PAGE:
11 thoughts on “Release Note Comparison

  1. While the OO.o notes are a little, uhm, technical looking, they do at least specify exactly what changed from the previous release. I think having a link to some kind of information like that would be useful.

  2. Excellent, my parents are about to download OOF680_m14 so that they can benefit from UTF-8 encoding for dBase databases.

    As if the technobabble wasn’t awful enough, you have to scroll horizontally to read all of the text in a maximised browser window at 1920×1200. I know OpenOffice.org isn’t exactly making inroads in terms of being relevant in the real world, but they could at least put some effort into their release notes.

  3. The Firefox release notes certainly are better overall. But things like “Website Compatibility: Fixed various web compatibility regressions” don’t help me at all. I won’t know whether a specific problem I’ve had is solved or not. It forces me to go hunting in blogs and forums. A combination of Firefox’ user friendly instructions and an extensive changelog like OOo’s would be nice.

  4. There are other interesting omissions as well. I notice that the section “Installing Firefox 2” doesn’t tell you how to install Firefox. This may not be such a problem with Windows, but we sometimes get inquiries from Mac users who have no idea. And I have no idea how Linux users manage.

    There’s more, too. For example, the Help menu has not a single word about troubleshooting, although it does have a link to the Release Notes, for those who think to look there and can do so.

  5. The OOo notes may not be user friendly, but they are rather more informative. Even non-technical users may want to know what’s actually changed since the last version. Firefox’s notes tend to go too far in the direction of “lots of bugs have been fixed, and stuff has been improved, and the new version is better”. The only fixes where there is any detail are the security fixes (where the detail is provided through a link) – “various web compatibility regressions” should be a link too, with some detail about what sites (or types of sites) were broken.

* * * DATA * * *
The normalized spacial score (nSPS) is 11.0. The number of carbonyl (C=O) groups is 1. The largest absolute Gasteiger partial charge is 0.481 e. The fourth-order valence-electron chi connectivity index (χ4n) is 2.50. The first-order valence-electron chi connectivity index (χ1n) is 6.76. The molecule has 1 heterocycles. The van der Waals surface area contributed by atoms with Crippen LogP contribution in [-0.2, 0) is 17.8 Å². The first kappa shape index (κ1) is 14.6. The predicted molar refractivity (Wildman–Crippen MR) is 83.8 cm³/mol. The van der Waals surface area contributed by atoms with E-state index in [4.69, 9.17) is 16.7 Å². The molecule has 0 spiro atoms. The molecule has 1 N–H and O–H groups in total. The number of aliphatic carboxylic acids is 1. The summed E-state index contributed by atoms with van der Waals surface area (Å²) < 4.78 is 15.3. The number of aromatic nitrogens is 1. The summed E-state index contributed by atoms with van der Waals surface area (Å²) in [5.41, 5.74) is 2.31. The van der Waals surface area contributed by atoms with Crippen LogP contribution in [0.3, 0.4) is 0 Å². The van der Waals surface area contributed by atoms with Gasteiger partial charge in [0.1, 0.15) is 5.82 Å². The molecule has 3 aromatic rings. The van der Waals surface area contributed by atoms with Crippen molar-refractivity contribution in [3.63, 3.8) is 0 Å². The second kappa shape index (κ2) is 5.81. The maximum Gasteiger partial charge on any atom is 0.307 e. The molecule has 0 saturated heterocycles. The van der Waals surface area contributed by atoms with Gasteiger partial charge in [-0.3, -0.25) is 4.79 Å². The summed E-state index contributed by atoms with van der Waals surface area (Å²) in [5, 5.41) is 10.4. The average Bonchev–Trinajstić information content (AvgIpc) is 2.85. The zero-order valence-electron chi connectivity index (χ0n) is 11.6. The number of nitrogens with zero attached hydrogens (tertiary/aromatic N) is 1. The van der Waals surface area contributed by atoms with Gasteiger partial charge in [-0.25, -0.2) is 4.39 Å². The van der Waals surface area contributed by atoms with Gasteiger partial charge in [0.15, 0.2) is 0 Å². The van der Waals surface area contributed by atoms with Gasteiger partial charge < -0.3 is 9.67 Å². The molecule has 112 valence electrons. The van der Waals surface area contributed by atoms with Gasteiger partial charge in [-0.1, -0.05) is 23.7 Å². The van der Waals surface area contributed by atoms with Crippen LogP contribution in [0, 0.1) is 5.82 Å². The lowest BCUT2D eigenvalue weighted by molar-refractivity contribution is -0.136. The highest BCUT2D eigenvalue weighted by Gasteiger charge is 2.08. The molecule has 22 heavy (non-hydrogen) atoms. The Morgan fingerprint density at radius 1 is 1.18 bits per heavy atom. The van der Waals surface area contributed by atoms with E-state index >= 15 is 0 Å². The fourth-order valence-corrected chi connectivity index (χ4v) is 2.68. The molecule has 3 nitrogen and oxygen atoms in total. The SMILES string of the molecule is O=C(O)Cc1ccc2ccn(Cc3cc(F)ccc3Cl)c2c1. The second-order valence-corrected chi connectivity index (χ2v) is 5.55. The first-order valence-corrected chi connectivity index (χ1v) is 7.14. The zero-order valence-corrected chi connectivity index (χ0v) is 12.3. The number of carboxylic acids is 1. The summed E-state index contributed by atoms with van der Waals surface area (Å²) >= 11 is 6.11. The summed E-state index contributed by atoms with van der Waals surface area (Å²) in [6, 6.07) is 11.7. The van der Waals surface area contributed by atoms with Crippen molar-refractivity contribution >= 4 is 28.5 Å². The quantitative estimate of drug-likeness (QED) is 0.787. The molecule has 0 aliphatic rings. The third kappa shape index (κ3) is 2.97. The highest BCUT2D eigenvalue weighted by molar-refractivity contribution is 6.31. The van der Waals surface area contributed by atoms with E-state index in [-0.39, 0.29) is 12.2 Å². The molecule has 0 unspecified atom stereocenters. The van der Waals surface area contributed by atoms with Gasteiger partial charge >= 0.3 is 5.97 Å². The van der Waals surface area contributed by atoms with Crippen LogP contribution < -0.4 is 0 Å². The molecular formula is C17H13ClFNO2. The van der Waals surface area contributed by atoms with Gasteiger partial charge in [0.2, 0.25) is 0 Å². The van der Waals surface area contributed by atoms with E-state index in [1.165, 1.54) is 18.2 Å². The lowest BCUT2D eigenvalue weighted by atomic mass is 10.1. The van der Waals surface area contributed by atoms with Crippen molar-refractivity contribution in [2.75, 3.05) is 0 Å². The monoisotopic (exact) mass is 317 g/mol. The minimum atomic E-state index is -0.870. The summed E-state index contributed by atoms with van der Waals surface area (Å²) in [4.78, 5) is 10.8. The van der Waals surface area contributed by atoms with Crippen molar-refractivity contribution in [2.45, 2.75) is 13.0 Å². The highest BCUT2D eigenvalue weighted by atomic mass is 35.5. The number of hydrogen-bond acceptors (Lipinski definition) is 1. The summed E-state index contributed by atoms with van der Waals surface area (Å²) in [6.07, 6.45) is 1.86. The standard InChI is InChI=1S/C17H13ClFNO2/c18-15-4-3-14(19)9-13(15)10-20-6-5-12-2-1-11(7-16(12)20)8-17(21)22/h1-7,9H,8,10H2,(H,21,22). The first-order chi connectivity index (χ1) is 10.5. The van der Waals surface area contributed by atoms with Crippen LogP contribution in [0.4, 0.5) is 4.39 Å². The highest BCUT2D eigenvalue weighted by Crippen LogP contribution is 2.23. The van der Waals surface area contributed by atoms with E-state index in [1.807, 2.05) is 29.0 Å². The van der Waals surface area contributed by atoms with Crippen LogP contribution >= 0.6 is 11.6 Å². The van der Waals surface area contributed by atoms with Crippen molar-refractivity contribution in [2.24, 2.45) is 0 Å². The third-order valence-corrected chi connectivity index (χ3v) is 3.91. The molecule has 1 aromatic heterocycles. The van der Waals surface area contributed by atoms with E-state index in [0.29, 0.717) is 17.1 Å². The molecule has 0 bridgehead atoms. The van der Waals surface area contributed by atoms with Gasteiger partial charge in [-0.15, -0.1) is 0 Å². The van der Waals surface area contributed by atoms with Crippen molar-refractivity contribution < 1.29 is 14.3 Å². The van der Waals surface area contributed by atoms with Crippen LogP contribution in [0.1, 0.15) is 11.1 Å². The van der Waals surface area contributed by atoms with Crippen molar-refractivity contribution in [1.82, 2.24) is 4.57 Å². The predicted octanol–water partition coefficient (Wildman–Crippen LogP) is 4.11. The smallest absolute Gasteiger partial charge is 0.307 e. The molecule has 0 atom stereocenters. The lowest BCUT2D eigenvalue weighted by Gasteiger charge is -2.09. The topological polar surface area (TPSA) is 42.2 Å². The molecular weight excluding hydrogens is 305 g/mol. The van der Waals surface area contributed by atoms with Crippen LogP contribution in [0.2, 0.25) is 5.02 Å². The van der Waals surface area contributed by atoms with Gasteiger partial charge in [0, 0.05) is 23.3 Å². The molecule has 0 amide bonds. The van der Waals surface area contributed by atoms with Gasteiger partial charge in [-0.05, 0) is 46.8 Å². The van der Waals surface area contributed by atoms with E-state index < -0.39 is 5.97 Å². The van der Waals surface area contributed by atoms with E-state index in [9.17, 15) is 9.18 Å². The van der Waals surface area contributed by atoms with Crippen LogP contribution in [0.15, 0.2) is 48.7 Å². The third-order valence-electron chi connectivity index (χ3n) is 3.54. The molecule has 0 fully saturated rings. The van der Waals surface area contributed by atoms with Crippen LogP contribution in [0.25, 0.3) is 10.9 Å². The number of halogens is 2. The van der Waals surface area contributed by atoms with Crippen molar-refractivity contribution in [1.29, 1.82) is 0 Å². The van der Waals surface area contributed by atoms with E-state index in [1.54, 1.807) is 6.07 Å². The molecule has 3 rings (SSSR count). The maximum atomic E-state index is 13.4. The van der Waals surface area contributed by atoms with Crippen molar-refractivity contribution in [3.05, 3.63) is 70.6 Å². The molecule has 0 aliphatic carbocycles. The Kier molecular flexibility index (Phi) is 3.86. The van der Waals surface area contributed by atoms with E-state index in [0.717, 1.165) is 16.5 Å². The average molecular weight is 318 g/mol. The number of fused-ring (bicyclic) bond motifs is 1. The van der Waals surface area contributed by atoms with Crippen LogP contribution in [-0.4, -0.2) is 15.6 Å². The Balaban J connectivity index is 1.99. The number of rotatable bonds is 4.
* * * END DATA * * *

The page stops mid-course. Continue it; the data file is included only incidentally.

6. Do novice users read release notes? Actually, maybe a better question is, Who are release notes for? They certainly aren’t easy to find in Firefox’s case: go to mozilla.com -> go to tiny Learn More link -> then hit the nearly invisible link to Release Notes. I’d also imagine ‘Release Notes’ is a phrase most people would think is technical. They also don’t seem to load automatically after a new install. So when would most novice users see them? And, except for security issues, they are way too sketchy for technical users, so who are they for?

    Not to defend OOo (where software and website usability ranges from very bad to just OK), but the OOo relnotes page is actually a changelog, which *is* useful for technical users — at least, I’ve always found them useful. It should be called a changelog, though.

  7. I know OpenOffice.org isn’t exactly making inroads in terms of being relevant in the real world

    I know more people’s parents who have heard of OOo than Firefox.

    OOo’s release notes look like an itemised receipt because that’s exactly what they are at the moment. As the development process loosens up and new feature lists become based more on inspiration than on committee checklists this will change.

    Eventually OOo will get a Burning Edge-type thing and all will be well. I’m sure of it.

    – Chris

  8. voracity: Sure. I’m not denying the need for such a list. I’m just saying that it’s not the same thing as “Release Notes”, which IMO should be a document which picks out, in human readable language, the top new features, and gives instructions on how to deal with common upgrade issues.